1. A City of History
Hartford, Connecticut is steeped in history, having served as the seat of Hartford County since its establishment in 1666. For nearly three centuries, Hartford County was the center of government in the region, until 1960 when Connecticut abolished county government. Despite this change, Hartford remains an important city in the state, and its rich history is still evident today.
2. Hartford, Connecticut: The Insurance Capital of the World
Hartford, Connecticut is known as the "Insurance Capital of the World" due to its many insurance company headquarters. Insurance is the major industry in the region, with many of the world's largest insurance companies having their headquarters in Hartford. These companies include Aetna, The Hartford, Travelers, and Cigna, among others. The city is also home to the Insurance Information Institute, a non-profit organization that provides research and education on insurance topics. Hartford's insurance industry has been a major contributor to the city's economy for over a century.
3. A City of History
Founded in 1635, Hartford is one of the oldest cities in the United States, boasting nearly four centuries of history. This vibrant city has seen a variety of changes over the years, from the Revolutionary War to the Industrial Revolution, and continues to be a major cultural and economic hub in the Northeast. Hartford is home to a number of historic sites, including the oldest public art museum in the country, the Wadsworth Atheneum, and the oldest public park in the United States, Bushnell Park. With its rich history and vibrant culture, Hartford is a city that has stood the test of time.
4. Wadsworth Atheneum: America's Oldest Public Art Museum
The city of Hartford, Connecticut is home to the Wadsworth Atheneum, the oldest public art museum in the United States. Founded in 1842, the museum houses an impressive collection of over 50,000 works of art, ranging from ancient Egyptian artifacts to modern masterpieces. The museum also hosts a variety of educational programs and events, including lectures, workshops, and family activities. With its rich history and diverse collection, the Wadsworth Atheneum is a must-see for any art enthusiast visiting Hartford.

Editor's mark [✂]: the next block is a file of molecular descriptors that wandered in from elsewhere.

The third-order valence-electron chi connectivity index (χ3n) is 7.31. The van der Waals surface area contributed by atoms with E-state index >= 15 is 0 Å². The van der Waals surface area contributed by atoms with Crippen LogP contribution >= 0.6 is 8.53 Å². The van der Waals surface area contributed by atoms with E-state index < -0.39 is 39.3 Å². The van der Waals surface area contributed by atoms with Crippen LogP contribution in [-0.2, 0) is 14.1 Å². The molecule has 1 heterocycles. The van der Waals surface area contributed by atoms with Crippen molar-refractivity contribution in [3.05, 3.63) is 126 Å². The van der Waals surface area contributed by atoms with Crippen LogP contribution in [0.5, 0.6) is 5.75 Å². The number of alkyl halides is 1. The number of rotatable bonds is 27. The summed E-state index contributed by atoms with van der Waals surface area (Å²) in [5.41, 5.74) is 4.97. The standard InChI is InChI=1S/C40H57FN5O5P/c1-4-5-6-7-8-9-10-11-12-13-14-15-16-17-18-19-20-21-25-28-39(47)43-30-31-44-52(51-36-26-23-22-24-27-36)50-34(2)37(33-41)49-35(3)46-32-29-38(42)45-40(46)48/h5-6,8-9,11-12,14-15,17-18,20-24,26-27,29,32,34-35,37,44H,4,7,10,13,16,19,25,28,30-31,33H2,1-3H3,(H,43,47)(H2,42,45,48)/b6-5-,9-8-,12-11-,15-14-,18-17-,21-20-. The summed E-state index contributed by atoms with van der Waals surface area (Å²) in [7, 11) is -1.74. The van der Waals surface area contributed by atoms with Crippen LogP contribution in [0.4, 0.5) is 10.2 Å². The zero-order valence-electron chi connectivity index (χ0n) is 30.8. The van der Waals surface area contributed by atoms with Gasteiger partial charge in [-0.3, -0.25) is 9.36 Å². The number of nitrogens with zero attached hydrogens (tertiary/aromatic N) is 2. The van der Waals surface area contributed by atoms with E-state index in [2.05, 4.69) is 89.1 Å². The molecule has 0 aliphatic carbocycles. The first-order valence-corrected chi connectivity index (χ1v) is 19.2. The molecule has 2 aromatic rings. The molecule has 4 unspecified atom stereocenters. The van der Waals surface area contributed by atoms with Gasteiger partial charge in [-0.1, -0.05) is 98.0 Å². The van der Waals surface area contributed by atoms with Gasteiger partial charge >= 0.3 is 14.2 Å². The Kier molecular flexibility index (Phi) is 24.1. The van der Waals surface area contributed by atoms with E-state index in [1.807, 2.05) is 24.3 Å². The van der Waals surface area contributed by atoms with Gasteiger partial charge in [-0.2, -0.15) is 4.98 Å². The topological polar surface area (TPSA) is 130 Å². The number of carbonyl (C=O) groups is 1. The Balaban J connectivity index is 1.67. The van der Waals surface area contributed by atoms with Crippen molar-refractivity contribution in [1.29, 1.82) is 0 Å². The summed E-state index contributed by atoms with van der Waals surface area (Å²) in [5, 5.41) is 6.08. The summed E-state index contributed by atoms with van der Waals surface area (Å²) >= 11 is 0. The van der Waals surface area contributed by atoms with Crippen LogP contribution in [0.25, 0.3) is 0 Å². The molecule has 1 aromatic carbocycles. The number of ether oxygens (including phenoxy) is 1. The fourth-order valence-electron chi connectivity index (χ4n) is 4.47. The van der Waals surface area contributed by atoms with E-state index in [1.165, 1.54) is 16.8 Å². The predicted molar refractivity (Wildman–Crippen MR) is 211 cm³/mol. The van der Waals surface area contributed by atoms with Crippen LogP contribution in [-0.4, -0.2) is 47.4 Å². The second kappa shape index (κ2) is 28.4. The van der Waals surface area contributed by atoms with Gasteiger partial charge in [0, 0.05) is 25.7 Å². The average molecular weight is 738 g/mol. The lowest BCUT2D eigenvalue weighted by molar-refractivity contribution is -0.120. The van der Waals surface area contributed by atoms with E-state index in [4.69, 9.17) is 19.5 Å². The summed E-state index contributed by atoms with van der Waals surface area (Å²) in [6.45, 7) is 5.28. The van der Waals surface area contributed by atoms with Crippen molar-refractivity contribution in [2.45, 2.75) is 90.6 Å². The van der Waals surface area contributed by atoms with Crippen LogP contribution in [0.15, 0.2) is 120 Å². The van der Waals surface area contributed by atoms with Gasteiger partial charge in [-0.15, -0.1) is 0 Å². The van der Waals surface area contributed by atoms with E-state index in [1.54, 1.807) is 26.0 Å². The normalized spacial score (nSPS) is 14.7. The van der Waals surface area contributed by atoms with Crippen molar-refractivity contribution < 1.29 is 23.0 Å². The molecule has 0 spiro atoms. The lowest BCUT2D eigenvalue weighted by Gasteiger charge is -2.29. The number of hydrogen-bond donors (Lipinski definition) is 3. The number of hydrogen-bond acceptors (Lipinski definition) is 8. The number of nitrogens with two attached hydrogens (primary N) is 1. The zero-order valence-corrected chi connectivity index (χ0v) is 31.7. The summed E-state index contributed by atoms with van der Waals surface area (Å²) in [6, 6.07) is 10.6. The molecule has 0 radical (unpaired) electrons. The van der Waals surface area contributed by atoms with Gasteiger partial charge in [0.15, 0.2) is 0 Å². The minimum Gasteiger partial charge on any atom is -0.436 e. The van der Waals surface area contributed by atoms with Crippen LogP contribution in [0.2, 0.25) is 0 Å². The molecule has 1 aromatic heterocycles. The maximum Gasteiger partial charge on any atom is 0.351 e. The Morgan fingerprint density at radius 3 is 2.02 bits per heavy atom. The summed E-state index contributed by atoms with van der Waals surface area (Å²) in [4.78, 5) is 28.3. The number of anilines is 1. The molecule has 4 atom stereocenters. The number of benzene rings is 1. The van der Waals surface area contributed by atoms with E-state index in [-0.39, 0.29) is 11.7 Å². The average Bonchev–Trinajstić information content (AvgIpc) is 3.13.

5. Bushnell Park: A Historic Landmark in Hartford
Hartford, Connecticut is home to the oldest public park in the United States, Bushnell Park. Established in 1854, the park covers 50 acres of land and features a variety of attractions, including a carousel, a memorial arch, a pond, and a variety of walking paths. The park is also home to the Soldiers and Sailors Memorial Arch, which was built in 1886 to honor the Civil War veterans from Hartford. Bushnell Park is a popular destination for locals and visitors alike, offering a peaceful respite from the hustle and bustle of the city.
6. Hartford, Connecticut: The Home of Judging Amy
The city of Hartford, Connecticut was the backdrop for the popular CBS series Judging Amy, which ran from 1999 to 2005. Starring Amy Brenneman, the show followed the life of a single mother and family court judge as she navigated the complexities of her job and family life. The show was a hit with viewers, earning numerous awards and nominations, including an Emmy for Outstanding Lead Actress in a Drama Series for Brenneman. Hartford was the perfect setting for the show, with its mix of urban and suburban neighborhoods, and its rich history and culture.
7. Progressive-Conservative Split
The 2002 movie Far From Heaven was set in the city of Hartford, Connecticut. This movie, starring Julianne Moore and Dennis Quaid, tells the story of a 1950s suburban couple whose lives are disrupted by the husband's hidden homosexuality. Hartford was the perfect backdrop for this story, as it was a city that was both progressive and conservative at the same time. The city was home to a thriving arts and culture scene, as well as a strong industrial base. Hartford was also a city of contrasts, with its wealthy suburbs and its poorer inner-city neighborhoods. This dichotomy provided the perfect backdrop for the movie's exploration of the complexities of relationships and social issues.
8. The Hartford Courant: A History of News and Information
Founded in 1764, Hartford, Connecticut is home to the oldest continuously published newspaper in the United States, The Hartford Courant. Established by Thomas Green, the newspaper has been in continuous publication for over 250 years, making it the oldest newspaper in the country. The Hartford Courant has been a source of news and information for the city of Hartford and the surrounding area for centuries, and continues to be a vital part of the community today.
9. A Brief History
In 1635, the first English settlers arrived in what is now known as Hartford. Initially, the settlement was called Newtown, but it was renamed Hartford two years later in 1637. This small settlement has since grown into the vibrant city of Hartford, Connecticut, which is now home to over 125,000 people.
10. Hartford, Connecticut: The Story of a Name
The city of Hartford, Connecticut was named after the English town of Hertford in Hertfordshire, which was the home of Samuel Stone, one of the original settlers. The pronunciation of the two towns is the same, with the American version of the name being spelled differently. Stone was a Puritan minister who was part of the group of settlers who founded Hartford in 1635, and the city was named in his honor.